... stopped up the channel above. The falling of trees could not possibly have produced such an effect; and there were no high bluffs abutting on the rivulet, that could have fallen into its bed. I began to believe that human hands had been at work; and I looked for the prints of human feet. I saw none, but the tracks of animals were numerous. Thousands of them, at least—great broad feet, webbed like those of a duck, but with sharp claws—were impressed in the sand and mud, all along the banks ...
— The Desert Home - The Adventures of a Lost Family in the Wilderness • Mayne Reid

... wondered; and, when he went in to the Sultan the twain fell to talking on this marvellous matter with great surprise at a sight which distracted the gazer and attracted the heart. They said finally, "In very truth, of this pavilion we deem that none of the royalties could build its fellow;" and the King, turning to the Minister, asked him, "Hast thou seen now that Alaeddin is worthy to be the husband of the Princess my daughter? Hast thou looked upon and considered ...
— Supplemental Nights, Volume 3 • Richard F. Burton

... instance, he was guilty of dealing an unworthy blow at his opponents. He was generous to his scholars, and without jealousy of them, suffering them to use his designs for their own purposes. He said, 'I have no friends, I need none, I wish for none;' but that was in feeling himself 'alone before Heaven;' and of the friends whom he did possess, he loved them all the more devotedly and faithfully, because ...
— The Old Masters and Their Pictures - For the Use of Schools and Learners in Art • Sarah Tytler

... the voice, "I am Julius; there is no other Courtney that I know of, and soon there will be none at all." The doctor listened, but he could not endure to look again. "I am dying—I have been dying for a dozen years, and for a dozen years I have resisted and overcome death; now I surrender. I have come to my period. I shall never enter your house again. I have only come now to confess myself, ...
— Master of His Fate • J. Mclaren Cobban

... had been at anchor for several hours, and as no dhows had as yet been seen, and it was thought probable none would make their appearance for a day or two, the time hung heavily on the hands of all on board. Desmond and Tom, having been at work all the morning studying the steam-engine, took it into their heads that they merited some little relaxation, and set to work to persuade Mr Large to ...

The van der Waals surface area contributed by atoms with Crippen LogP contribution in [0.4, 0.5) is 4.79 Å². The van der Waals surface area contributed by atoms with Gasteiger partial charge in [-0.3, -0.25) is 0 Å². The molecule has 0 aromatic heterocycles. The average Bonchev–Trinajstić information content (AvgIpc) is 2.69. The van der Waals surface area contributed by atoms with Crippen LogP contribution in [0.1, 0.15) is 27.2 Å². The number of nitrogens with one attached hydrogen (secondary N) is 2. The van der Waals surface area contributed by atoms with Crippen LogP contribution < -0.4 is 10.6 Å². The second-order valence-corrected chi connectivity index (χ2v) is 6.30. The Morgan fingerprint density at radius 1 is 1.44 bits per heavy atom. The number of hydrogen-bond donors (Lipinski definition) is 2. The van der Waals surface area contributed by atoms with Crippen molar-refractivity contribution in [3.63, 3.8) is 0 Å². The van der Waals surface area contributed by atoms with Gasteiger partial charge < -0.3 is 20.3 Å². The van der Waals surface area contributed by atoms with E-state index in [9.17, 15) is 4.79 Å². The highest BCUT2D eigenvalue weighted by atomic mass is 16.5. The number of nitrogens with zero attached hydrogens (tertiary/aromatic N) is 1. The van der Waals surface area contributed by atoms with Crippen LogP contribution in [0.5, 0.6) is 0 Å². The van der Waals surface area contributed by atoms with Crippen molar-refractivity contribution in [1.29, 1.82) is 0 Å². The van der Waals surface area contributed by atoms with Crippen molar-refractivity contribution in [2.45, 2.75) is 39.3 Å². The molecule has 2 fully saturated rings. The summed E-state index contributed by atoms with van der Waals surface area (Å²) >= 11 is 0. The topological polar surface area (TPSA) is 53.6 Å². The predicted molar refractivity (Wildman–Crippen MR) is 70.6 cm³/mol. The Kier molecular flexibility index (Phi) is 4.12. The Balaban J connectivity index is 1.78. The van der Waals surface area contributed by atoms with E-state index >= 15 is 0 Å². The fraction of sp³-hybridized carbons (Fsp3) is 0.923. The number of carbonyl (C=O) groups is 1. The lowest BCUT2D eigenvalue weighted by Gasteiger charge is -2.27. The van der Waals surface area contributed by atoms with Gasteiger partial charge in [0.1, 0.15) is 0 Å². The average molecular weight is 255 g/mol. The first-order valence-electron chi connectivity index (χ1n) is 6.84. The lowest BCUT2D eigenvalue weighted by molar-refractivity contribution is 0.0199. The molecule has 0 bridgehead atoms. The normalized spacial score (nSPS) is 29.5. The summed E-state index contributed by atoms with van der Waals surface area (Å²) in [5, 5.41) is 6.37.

— The Three Commanders • W.H.G. Kingston

... person whom I was particularly acquainted with; and that so much, as I was supposed to have a passion for her: she was counted one of the finest women of the court, and therefore I was not at all displeased to have it thought so; for except Mademoiselle de Meneville, (who had her admirers,) there was none that could pretend to dispute it" Memoirs of the Comte de Rochfort, 1696, p. 210. See also Anquetil, Louis XVI. sa Cour et le Regent, tome ...
— The Memoirs of Count Grammont, Complete • Anthony Hamilton

... are of various widths and kinds. None but pure linen braid should be employed; those with machine-made edgings are eschewed by many lace-workers, the plain, loose-woven linen braid of various widths and qualities being alone ...
— Beeton's Book of Needlework • Isabella Beeton

... wiles, and warrior lore. A golden chain I'll round it fling When Rama's flight makes Bharat king: Yea, polished links of finest gold, When once the wished for prize I hold With naught to fear and none to hate, Thy hump, dear maid, shall decorate. A golden frontlet wrought with care, And precious jewels shalt thou wear: Two lovely robes around thee fold, And walk a Goddess to behold, Bidding the moon himself compare His beauty with a face so fair. With ...
— The Ramayana • VALMIKI

... that secret, after repeated showing. We were astonished to observe that when Mr. M. asked them to point to their cheeks, they laid their finger upon their chins. They were much pleased with the evolutions of a dumb clock, which Mr. M. exhibited, but none of them could tell the time of day by it. Such is a specimen of the intelligence of the Antigua negroes. Mr. M. told us that they were a pretty fair sample of the country negroes generally. It surely cannot be said that they were uncommonly ...
— The Anti-Slavery Examiner, Omnibus • American Anti-Slavery Society

... to step up to the oven and look at Hope, whom he knew well, having had him on board his vessel. He went to see him at once, and said that he was doing pretty well, but there was so little medicine on board the brig, and she would be so long on the coast, that he could spare none for him, but that Captain Arthur would take care of him when he came down in the California, which would be in a week or more. I had been to see Hope the first night after we got into San Diego this last time, and had frequently since ...
— Two Years Before the Mast • Richard Henry Dana